The theoretical notions about malaria form an instructive page of medical history. Until about 1823 it was always thought to be associated with marshes and swamps, but in that year Dr. William Fergusson brought to England numerous proofs that it occurred abundantly in elevated and rocky regions. Such evidences have gone on accumulating, and it is now well known that malaria has no necessary connection with the marsh. But the profession is still profoundly impressed with the belief that malaria is an actual or material poisonous substance. To Homer it was the arrows of Apollo in anger, to the mediæval folk-lore it was the mischief of elves and sprites; and, if scientific medicine does not now permit us to personify the malaria, it teaches us at least to materialize it. Although the fevers which malaria produces are quite unlike the fevers that are contagious or communicable, the present scientific guides of the profession are resolved to find a material virus or poison as the cause of them. The malarial poison was sought for, in the early days of chemistry, among the various gases of the marsh, but the chemical search proved fruitless. "When the microscope came in, the miasm was diligently looked for in the soil of malarious localities and in the vapors overhanging them. From 1849 to the present year, some twenty different vegetable organisms or their spores, of very various degrees of complexity, have been described each in its turn as the malarious miasm and as the specific cause of remittent and intermittent fevers; and the quest for a material substance assumed to be the cause of malarial fever is regarded with much favor in the best scientific circles. Meanwhile a body of opinion, which takes due account of all the manifold associated circumstances of malaria throughout the world, has been forming, and yearly growing in volume, that there is no malarious miasm at all; that "malaria," indeed, is a profound disorganization of the nervous mechanism that presides over the temperature of the body; and that this upsetting of the heat-regulating center is likely to happen when the body has been exposed during the day to extreme solar heat and to fatigue, and exposed at sundown and in the night to the tropical or sub-tropical chill, which will be severe in proportion to the rapid cooling of the ground and the amount of vapor condensed in the lowest stratum of the air. There is no more beautiful mechanism in nature than that which keeps man's internal heat always about 98° day and night, summer and winter, in the Arctic regions or in the tropics; but even that most wonderful of all self-adapting pieces of mechanism, if it be taxed too much, as by extremes of day and night temperature, will get out of gear; and a fever, still retaining something of the diurnal periodicity, will be the result. No one can read the powerful criticism of Surgeon-Major Oldham, of the Indian Medical Service, without discovering this rational explanation of malaria to have the best of the facts and the best of the logic on its side.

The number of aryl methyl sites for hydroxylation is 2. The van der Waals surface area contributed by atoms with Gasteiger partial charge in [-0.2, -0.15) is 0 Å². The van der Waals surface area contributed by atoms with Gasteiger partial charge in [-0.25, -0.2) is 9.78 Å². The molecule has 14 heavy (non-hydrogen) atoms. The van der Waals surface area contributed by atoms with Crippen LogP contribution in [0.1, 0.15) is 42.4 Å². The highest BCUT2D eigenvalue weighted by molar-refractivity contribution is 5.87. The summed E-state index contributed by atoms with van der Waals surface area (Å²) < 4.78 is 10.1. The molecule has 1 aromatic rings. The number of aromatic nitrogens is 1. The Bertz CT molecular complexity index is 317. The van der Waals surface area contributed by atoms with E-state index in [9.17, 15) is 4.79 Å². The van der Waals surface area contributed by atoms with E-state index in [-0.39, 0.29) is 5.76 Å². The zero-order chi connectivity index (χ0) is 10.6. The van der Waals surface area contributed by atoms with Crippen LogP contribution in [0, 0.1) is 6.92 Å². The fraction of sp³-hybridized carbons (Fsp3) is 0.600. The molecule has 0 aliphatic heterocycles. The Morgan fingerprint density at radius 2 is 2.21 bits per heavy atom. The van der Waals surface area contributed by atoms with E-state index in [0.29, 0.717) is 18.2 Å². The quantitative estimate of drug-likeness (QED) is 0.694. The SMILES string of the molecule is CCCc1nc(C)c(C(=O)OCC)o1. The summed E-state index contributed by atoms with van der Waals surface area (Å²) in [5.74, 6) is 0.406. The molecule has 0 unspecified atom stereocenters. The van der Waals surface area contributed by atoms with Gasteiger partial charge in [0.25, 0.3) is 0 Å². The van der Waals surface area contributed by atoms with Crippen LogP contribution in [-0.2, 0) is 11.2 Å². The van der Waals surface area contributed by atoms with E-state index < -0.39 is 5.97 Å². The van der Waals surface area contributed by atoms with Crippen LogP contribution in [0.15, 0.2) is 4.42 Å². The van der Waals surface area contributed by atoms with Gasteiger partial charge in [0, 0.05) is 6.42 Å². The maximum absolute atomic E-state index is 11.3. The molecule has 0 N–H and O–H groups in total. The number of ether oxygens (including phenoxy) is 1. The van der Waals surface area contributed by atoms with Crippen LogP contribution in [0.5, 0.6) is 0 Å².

The decision of this point of theory one way or another has the most momentous issues, not so much for the treatment of malarious fever as for its prevention. It is, in short, a question, on the one hand, of common prudence in warm countries, more often moist than arid, and more often level than mountainous, against exposure of the body to the direct action of the sun's rays and to the nightly chill that follows; or, on the other hand, of a fatalist doctrine of vegetable spores or organisms of the lowest grade making ceaseless war upon mankind. The world has a way of finding out the truth by its experiences on the large scale. It settled the inane theoretical objections to the value of cinchona-bark, and it will probably form its own opinion on the relative merits of the vegetable-spore theory of malaria and the theory of exposure and climatic vicissitudes. It will be a regrettable circumstance if in this matter the profession has to follow public opinion instead of leading it.